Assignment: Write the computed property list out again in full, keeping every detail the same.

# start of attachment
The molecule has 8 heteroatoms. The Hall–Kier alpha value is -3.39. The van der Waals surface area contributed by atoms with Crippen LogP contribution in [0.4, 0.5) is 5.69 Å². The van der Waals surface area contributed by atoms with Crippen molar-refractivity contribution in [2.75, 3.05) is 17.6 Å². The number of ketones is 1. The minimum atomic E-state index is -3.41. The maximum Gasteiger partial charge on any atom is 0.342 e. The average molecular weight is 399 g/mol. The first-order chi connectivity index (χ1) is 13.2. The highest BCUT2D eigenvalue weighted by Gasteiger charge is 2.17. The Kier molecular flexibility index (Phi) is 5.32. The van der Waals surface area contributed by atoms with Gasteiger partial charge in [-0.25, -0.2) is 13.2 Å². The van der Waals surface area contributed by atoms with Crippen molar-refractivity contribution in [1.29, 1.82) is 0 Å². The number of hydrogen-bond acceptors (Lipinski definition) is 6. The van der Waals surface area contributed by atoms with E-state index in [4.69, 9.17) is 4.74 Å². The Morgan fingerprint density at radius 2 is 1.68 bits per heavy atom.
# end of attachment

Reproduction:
The molecule has 8 heteroatoms. The Hall–Kier alpha value is -3.39. The van der Waals surface area contributed by atoms with Crippen LogP contribution in [0.4, 0.5) is 5.69 Å². The van der Waals surface area contributed by atoms with Crippen molar-refractivity contribution in [2.75, 3.05) is 17.6 Å². The number of ketones is 1. The minimum atomic E-state index is -3.41. The maximum Gasteiger partial charge on any atom is 0.342 e. The average molecular weight is 399 g/mol. The first-order chi connectivity index (χ1) is 13.2. The highest BCUT2D eigenvalue weighted by Gasteiger charge is 2.17. The Kier molecular flexibility index (Phi) is 5.32. The van der Waals surface area contributed by atoms with Gasteiger partial charge in [-0.25, -0.2) is 13.2 Å². The van der Waals surface area contributed by atoms with Crippen molar-refractivity contribution in [1.29, 1.82) is 0 Å². The number of hydrogen-bond acceptors (Lipinski definition) is 6. The van der Waals surface area contributed by atoms with E-state index in [4.69, 9.17) is 4.74 Å². The Morgan fingerprint density at radius 2 is 1.68 bits per heavy atom.